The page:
• Deep-down we don’t believe they can function without us

  • We are the reason—the main reason—for the success of the organization

  • We like to be in control

  • We like to be ‘missed’ so to prove our importance we check-in

  • It’s much easier to keep up on vacation rather than have a pile of messages waiting for you when you return

  • Technology is cool, allowing you to stay connected

Imagine the messages this sends to your team.  The lessons regarding trust, communication, and daily operations remind them, sometimes nonverbally, that they are subservient to you and your knowledge.

Ask yourself, do you shop at Wal-Mart because of Sam Walton?  Do you drive a Ford because of Henry Ford? 

What we can learn from these leaders is that they knew that their legacy was in their leadership.  They created organizations that have sustained the test of time.  They built companies based on collective success rather than personal power.  If they had not, these companies wouldn’t exist today. 

I once had a manager who required me to call in every few days while on vacation.  I was puzzled why she required me to do so since we had worked together for several years, nothing major was happening while I was out, etc. but nonetheless, I called in every other day.  When I got back, I expensed the calls.  She was irate.  I said that I felt it was justified since she required me to do so.  She took the case to HR and Finance.  Interestingly, they both backed me saying that since she required it, the company had to reimburse me.  While I’d like to say I taught her a lesson, she actually taught me a lesson.  From that day on, I learned the value of leadership and trust.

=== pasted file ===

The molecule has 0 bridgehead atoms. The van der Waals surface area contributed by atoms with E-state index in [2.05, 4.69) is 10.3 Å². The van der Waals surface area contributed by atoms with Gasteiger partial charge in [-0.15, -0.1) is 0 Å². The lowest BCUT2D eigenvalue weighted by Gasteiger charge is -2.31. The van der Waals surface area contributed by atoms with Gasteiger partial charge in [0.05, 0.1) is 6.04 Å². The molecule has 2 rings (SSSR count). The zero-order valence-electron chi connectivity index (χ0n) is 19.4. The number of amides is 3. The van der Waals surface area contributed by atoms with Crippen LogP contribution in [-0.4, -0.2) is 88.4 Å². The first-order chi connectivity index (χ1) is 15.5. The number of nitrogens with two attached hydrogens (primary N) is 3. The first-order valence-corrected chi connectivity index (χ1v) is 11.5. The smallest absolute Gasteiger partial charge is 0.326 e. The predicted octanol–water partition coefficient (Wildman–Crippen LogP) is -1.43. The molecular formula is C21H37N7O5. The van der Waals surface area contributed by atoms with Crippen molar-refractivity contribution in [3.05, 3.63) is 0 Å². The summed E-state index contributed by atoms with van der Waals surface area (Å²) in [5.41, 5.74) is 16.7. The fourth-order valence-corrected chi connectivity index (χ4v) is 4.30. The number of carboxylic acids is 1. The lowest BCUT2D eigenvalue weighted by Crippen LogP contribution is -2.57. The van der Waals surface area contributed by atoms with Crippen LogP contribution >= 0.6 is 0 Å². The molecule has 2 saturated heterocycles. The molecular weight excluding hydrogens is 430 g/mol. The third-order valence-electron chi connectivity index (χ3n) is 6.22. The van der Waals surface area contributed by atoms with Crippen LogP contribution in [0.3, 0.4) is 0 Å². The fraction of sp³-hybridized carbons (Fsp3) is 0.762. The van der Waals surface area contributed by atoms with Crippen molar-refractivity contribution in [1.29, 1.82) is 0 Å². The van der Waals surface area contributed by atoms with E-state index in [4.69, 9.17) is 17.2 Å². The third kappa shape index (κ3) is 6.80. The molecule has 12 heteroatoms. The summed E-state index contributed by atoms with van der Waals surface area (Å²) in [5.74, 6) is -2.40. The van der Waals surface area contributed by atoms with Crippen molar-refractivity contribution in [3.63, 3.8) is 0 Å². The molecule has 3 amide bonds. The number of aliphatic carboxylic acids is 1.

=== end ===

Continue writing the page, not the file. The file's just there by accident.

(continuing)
This same lesson was reinforced last year when I advised the leader of one of my nonprofit clients to take the full-month off and not call or log in.  In discussions, I knew that he was beyond a reasonable limit of stress and was no longer effective.  He did so and came back renewed.  Unfortunately, his organization was incensed.  His board called for his resignation and cited his lack of leadership—he abandoned them.  In talking with several members of the board, it became clear that they had unrealistic expectations for him.  Eventually, he left the organization.  All had lost trust.  Sadly, no one came out a winner in this situation.

And don’t forget the ‘other side’ of these lessons.  Just think about the messages you are sending to your family and friends when you spend valuable vacation time with them logging and calling in.  Who is more important?